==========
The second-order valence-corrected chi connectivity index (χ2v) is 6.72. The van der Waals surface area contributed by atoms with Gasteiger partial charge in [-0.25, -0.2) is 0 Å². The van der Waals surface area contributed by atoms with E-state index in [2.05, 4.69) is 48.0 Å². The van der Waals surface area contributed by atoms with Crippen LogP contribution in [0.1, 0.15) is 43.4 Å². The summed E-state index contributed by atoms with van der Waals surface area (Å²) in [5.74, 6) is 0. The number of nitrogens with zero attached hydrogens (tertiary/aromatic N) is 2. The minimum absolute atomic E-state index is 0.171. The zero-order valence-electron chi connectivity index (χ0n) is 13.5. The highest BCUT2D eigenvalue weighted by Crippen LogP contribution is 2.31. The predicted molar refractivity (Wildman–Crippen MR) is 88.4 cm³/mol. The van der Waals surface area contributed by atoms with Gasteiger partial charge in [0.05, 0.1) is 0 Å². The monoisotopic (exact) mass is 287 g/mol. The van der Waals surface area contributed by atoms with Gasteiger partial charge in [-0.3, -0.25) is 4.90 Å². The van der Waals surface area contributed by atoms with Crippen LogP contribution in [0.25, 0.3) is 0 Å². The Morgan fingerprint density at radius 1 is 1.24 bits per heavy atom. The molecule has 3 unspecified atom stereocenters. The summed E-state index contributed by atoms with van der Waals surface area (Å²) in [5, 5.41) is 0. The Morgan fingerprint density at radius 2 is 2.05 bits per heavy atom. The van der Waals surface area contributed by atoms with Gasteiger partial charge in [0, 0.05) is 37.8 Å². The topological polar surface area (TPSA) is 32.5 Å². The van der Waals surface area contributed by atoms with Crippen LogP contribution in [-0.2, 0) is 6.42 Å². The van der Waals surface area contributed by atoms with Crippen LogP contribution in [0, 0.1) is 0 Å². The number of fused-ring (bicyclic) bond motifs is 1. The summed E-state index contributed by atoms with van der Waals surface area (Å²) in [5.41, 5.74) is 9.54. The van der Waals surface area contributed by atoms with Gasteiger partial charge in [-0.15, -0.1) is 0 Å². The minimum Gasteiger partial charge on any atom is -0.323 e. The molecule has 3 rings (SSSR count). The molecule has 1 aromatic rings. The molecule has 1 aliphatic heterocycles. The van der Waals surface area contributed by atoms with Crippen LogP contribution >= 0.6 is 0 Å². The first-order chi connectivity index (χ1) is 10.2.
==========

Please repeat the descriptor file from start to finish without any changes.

The second-order valence-corrected chi connectivity index (χ2v) is 6.72. The van der Waals surface area contributed by atoms with Gasteiger partial charge in [-0.25, -0.2) is 0 Å². The van der Waals surface area contributed by atoms with E-state index in [2.05, 4.69) is 48.0 Å². The van der Waals surface area contributed by atoms with Crippen LogP contribution in [0.1, 0.15) is 43.4 Å². The summed E-state index contributed by atoms with van der Waals surface area (Å²) in [5.74, 6) is 0. The number of nitrogens with zero attached hydrogens (tertiary/aromatic N) is 2. The minimum absolute atomic E-state index is 0.171. The zero-order valence-electron chi connectivity index (χ0n) is 13.5. The highest BCUT2D eigenvalue weighted by Crippen LogP contribution is 2.31. The predicted molar refractivity (Wildman–Crippen MR) is 88.4 cm³/mol. The van der Waals surface area contributed by atoms with Gasteiger partial charge in [0.05, 0.1) is 0 Å². The monoisotopic (exact) mass is 287 g/mol. The van der Waals surface area contributed by atoms with Gasteiger partial charge in [-0.3, -0.25) is 4.90 Å². The van der Waals surface area contributed by atoms with Crippen LogP contribution in [0.25, 0.3) is 0 Å². The Morgan fingerprint density at radius 1 is 1.24 bits per heavy atom. The molecule has 3 unspecified atom stereocenters. The summed E-state index contributed by atoms with van der Waals surface area (Å²) in [5, 5.41) is 0. The Morgan fingerprint density at radius 2 is 2.05 bits per heavy atom. The van der Waals surface area contributed by atoms with Gasteiger partial charge in [0, 0.05) is 37.8 Å². The topological polar surface area (TPSA) is 32.5 Å². The van der Waals surface area contributed by atoms with Crippen LogP contribution in [-0.2, 0) is 6.42 Å². The van der Waals surface area contributed by atoms with Crippen LogP contribution in [0, 0.1) is 0 Å². The number of fused-ring (bicyclic) bond motifs is 1. The summed E-state index contributed by atoms with van der Waals surface area (Å²) in [5.41, 5.74) is 9.54. The van der Waals surface area contributed by atoms with Gasteiger partial charge in [-0.15, -0.1) is 0 Å². The minimum Gasteiger partial charge on any atom is -0.323 e. The molecule has 3 rings (SSSR count). The molecule has 1 aromatic rings. The molecule has 1 aliphatic heterocycles. The van der Waals surface area contributed by atoms with Crippen LogP contribution >= 0.6 is 0 Å². The first-order chi connectivity index (χ1) is 10.2.